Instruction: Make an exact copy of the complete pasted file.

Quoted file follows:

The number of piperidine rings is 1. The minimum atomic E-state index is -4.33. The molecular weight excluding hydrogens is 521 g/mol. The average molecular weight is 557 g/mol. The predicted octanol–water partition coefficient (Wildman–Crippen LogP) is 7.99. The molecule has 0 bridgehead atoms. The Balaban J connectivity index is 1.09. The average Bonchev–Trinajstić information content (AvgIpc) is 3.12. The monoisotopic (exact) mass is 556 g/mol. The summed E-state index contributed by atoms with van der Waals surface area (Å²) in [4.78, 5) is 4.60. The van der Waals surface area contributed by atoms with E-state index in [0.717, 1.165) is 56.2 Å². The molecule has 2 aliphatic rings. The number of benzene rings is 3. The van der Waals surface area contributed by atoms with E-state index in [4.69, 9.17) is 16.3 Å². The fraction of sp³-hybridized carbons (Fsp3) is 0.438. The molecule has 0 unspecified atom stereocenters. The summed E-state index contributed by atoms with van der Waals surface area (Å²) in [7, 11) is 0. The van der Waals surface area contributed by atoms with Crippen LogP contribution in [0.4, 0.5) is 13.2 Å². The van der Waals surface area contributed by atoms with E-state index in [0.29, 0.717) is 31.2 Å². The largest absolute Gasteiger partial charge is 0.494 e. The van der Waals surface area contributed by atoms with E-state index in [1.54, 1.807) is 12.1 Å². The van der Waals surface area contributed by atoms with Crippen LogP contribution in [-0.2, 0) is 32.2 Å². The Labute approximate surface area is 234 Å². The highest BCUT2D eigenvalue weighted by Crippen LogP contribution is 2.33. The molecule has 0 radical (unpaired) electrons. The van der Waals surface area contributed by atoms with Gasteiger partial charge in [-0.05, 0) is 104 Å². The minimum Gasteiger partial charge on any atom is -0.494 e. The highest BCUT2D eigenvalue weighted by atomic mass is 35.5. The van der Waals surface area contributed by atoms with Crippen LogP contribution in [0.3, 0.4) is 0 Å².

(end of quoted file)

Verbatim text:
The number of piperidine rings is 1. The minimum atomic E-state index is -4.33. The molecular weight excluding hydrogens is 521 g/mol. The average molecular weight is 557 g/mol. The predicted octanol–water partition coefficient (Wildman–Crippen LogP) is 7.99. The molecule has 0 bridgehead atoms. The Balaban J connectivity index is 1.09. The average Bonchev–Trinajstić information content (AvgIpc) is 3.12. The monoisotopic (exact) mass is 556 g/mol. The summed E-state index contributed by atoms with van der Waals surface area (Å²) in [4.78, 5) is 4.60. The van der Waals surface area contributed by atoms with E-state index in [0.717, 1.165) is 56.2 Å². The molecule has 2 aliphatic rings. The number of benzene rings is 3. The van der Waals surface area contributed by atoms with E-state index in [4.69, 9.17) is 16.3 Å². The fraction of sp³-hybridized carbons (Fsp3) is 0.438. The molecule has 0 unspecified atom stereocenters. The summed E-state index contributed by atoms with van der Waals surface area (Å²) in [7, 11) is 0. The van der Waals surface area contributed by atoms with Crippen LogP contribution in [0.4, 0.5) is 13.2 Å². The van der Waals surface area contributed by atoms with E-state index in [0.29, 0.717) is 31.2 Å². The largest absolute Gasteiger partial charge is 0.494 e. The van der Waals surface area contributed by atoms with E-state index in [1.54, 1.807) is 12.1 Å². The van der Waals surface area contributed by atoms with Crippen LogP contribution in [-0.2, 0) is 32.2 Å². The Labute approximate surface area is 234 Å². The highest BCUT2D eigenvalue weighted by Crippen LogP contribution is 2.33. The molecule has 0 radical (unpaired) electrons. The van der Waals surface area contributed by atoms with Gasteiger partial charge in [-0.05, 0) is 104 Å². The minimum Gasteiger partial charge on any atom is -0.494 e. The highest BCUT2D eigenvalue weighted by atomic mass is 35.5. The van der Waals surface area contributed by atoms with Crippen LogP contribution in [0.3, 0.4) is 0 Å².